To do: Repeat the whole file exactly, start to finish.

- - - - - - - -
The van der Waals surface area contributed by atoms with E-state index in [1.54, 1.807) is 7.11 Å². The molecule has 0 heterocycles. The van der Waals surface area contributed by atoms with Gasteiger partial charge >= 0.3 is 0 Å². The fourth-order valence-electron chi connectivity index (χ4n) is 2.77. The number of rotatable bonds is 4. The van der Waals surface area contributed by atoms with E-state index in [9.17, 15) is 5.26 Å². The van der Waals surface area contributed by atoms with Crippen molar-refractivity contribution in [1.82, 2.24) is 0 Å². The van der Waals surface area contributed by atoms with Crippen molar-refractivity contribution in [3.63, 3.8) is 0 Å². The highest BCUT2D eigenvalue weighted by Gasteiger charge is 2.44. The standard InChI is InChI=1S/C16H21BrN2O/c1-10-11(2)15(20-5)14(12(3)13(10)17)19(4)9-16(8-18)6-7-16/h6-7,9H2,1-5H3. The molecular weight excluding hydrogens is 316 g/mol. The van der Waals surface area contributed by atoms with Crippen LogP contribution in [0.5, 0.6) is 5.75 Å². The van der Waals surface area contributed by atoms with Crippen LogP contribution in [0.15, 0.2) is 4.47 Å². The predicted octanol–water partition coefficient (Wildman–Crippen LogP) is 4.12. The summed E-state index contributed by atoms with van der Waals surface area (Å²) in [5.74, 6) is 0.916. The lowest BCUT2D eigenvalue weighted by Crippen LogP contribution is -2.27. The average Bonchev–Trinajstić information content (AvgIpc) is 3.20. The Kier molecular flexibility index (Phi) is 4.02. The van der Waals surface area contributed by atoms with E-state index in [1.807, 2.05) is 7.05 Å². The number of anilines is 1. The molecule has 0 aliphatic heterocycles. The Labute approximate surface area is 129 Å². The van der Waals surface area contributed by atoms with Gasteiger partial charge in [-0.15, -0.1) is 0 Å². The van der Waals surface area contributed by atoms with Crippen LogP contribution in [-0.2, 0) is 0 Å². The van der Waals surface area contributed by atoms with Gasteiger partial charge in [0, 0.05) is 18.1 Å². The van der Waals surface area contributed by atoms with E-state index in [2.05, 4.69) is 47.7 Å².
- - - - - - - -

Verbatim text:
The van der Waals surface area contributed by atoms with E-state index in [1.54, 1.807) is 7.11 Å². The molecule has 0 heterocycles. The van der Waals surface area contributed by atoms with Gasteiger partial charge >= 0.3 is 0 Å². The fourth-order valence-electron chi connectivity index (χ4n) is 2.77. The number of rotatable bonds is 4. The van der Waals surface area contributed by atoms with E-state index in [9.17, 15) is 5.26 Å². The van der Waals surface area contributed by atoms with Crippen molar-refractivity contribution in [1.82, 2.24) is 0 Å². The van der Waals surface area contributed by atoms with Crippen molar-refractivity contribution in [3.63, 3.8) is 0 Å². The highest BCUT2D eigenvalue weighted by Gasteiger charge is 2.44. The standard InChI is InChI=1S/C16H21BrN2O/c1-10-11(2)15(20-5)14(12(3)13(10)17)19(4)9-16(8-18)6-7-16/h6-7,9H2,1-5H3. The molecular weight excluding hydrogens is 316 g/mol. The van der Waals surface area contributed by atoms with Crippen LogP contribution in [0.5, 0.6) is 5.75 Å². The van der Waals surface area contributed by atoms with Crippen LogP contribution in [0.15, 0.2) is 4.47 Å². The predicted octanol–water partition coefficient (Wildman–Crippen LogP) is 4.12. The summed E-state index contributed by atoms with van der Waals surface area (Å²) in [5.74, 6) is 0.916. The lowest BCUT2D eigenvalue weighted by Crippen LogP contribution is -2.27. The average Bonchev–Trinajstić information content (AvgIpc) is 3.20. The Kier molecular flexibility index (Phi) is 4.02. The van der Waals surface area contributed by atoms with E-state index in [1.807, 2.05) is 7.05 Å². The number of anilines is 1. The molecule has 0 aliphatic heterocycles. The Labute approximate surface area is 129 Å². The van der Waals surface area contributed by atoms with Gasteiger partial charge in [-0.15, -0.1) is 0 Å². The van der Waals surface area contributed by atoms with Crippen LogP contribution in [-0.2, 0) is 0 Å². The van der Waals surface area contributed by atoms with Gasteiger partial charge in [0, 0.05) is 18.1 Å². The van der Waals surface area contributed by atoms with E-state index in [2.05, 4.69) is 47.7 Å².